Etizolam Uses, Effects & Abuse
In This Article
What is Etizolam?
Etizolam is an anti-anxiety and anticonvulsant drug similar to benzodiazepines. It's sometimes referred to as a "designer" benzodiazepine. Examples of benzodiazepines include Valium® (diazepam) and Xanax® (Alprazolam).
Etizolam can help treat various medical and mental health conditions, such as:
- Generalized anxiety disorder (GAD)
- Panic disorder
- Depressive symptoms
- Subdural hematomas (bleeding occurring inside the skull but outside the brain tissue)
It is an extremely short-acting drug, with a half-life of 5 to 7 hours. This means that half of the drug will still be in your body after this time.
Despite this, etizolam has been shown to be more potent than diazepam (10 times more in hypnotic effects).
Is Etizolam Legal in the U.S.?
While legal in Japan, Italy, and India, etizolam is not available by prescription in the United States.
However, many laboratories manufacture etizolam for research purposes, making obtaining the substance more accessible via the internet. Etizolam is described as a “research chemical” on different sites or at local retail shops.
This ease of availability can encourage some to buy the drug for medical use without a healthcare professional’s advice. Others misuse the drug for recreational purposes.
Street names for etizolam include:
A study of calls to the National Poison Data System in the U.S. showed that exposure to “designer” benzodiazepines is rising. Out of the 234 exposure cases across 40 US states, 162 were etizolam.
Side Effects & Risks of Etizolam
Regardless of the reason for drug use, etizolam has side effects. Some common ones include:
- Muscle weakness
- Muscle relaxation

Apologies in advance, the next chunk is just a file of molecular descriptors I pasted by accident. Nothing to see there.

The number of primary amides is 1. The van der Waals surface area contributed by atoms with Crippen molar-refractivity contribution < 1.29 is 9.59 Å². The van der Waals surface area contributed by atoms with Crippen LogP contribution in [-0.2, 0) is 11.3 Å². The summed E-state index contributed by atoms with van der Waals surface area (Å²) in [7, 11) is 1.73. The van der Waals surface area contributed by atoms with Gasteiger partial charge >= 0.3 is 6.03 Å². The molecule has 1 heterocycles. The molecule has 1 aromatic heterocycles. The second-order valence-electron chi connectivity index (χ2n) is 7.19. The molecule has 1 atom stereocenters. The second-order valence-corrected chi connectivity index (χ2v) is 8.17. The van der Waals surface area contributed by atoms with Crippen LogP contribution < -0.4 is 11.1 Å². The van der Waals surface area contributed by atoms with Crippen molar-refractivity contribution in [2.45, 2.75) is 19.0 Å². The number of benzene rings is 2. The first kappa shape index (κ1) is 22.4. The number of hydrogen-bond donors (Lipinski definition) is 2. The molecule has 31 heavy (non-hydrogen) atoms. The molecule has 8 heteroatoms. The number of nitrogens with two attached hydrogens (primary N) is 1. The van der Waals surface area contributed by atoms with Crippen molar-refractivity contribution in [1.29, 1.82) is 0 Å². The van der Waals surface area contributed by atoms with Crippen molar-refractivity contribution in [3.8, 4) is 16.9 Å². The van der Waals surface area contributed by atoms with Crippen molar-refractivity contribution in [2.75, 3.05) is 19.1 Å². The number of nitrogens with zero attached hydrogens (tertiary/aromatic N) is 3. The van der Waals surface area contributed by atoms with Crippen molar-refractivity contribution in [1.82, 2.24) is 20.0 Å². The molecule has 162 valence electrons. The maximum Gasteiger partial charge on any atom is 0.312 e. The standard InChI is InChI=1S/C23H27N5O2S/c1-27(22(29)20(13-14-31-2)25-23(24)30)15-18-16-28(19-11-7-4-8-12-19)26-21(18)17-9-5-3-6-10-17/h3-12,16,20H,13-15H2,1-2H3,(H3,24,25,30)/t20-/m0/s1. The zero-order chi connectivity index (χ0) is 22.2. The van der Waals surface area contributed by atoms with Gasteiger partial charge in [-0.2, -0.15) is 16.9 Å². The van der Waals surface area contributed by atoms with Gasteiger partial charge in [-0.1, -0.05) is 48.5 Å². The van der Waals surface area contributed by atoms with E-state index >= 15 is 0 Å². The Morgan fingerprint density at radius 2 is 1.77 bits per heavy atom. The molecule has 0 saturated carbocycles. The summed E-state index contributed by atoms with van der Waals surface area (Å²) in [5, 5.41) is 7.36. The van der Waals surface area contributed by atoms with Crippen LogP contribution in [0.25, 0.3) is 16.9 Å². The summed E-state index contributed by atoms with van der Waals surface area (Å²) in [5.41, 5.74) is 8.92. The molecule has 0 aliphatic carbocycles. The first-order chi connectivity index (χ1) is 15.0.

- Ataxia (disorders that affect motor skills, such as balance or speech)
- Slurred speech
- Loss of consciousness
- Changes in libido
Etizolam is also a central nervous system (CNS) depressant, so there is a risk of respiratory depression (slow, ineffective breathing), coma, overdose, and death.
Is Etizolam Addictive?
Misusing etizolam can result in psychological and physical addiction. But it might not be as addictive as benzodiazepines.
Still, etizolam withdrawal is similar to benzodiazepine withdrawal. Someone who has become dependent on the drug may go through withdrawal symptoms after quitting. These symptoms include:
- Rebound anxiety
- Seizures (severe cases)
Etizolam is usually taken as an oral tablet. But people who misuse the drug may crush and snort it to experience a more intense high.
As etizolam is a relatively new drug, there are no guidelines to prevent abuse. Unlike some other more common and well-known prescription drugs, etizolam does not have the same safety features.
Addiction Treatment Options
Those suffering from anxiety disorders may choose to take etizolam despite the health risks. More evidence is needed to understand etizolam and its effects on the body, so it is not recommended to self-medicate. Instead, those with anxiety and panic disorders should seek professional help to discuss a treatment plan.
For those who have already developed an addiction, the best option is tapering. This is when intake of a drug is slowly reduced over time, usually in a controlled setting like inpatient rehab.
Etizolam can remain in the body for up to 40 hours. However, some people metabolize etizolam more slowly than others, and it can linger in their bodies for up to three-and-a-half days.
Returning to 'normal functioning' after detox can take anywhere from several days to months. It can even take years, depending on how long a person has been abusing the drug.
Detox for etizolam and similar drugs is typically slow and uncomfortable. Expect withdrawal symptoms to persist for long periods and adversely affect daily life.
People experiencing etizolam withdrawal can benefit from the help and support in a medical detox program.
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- “Etizolam.” Drug Enforcement Administration. Diversion Control Division. Drug & Chemical Evaluation Section, Drug Enforcement Administration, Mar. 2020.
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- Busardò, Francesco Paolo et al. “Is etizolam a safe medication? Effects on psychomotor perfomance at therapeutic dosages of a newly abused psychoactive substance.” Forensic science international vol. 301 : 137-141. doi:10.1016/j.forsciint.2019.05.018.
- Bertolino, A et al. “Etizolam in the treatment of generalized anxiety disorder: a controlled clinical trial.” The Journal of international medical research vol. 17,5 : 455-60. doi:10.1177/030006058901700507.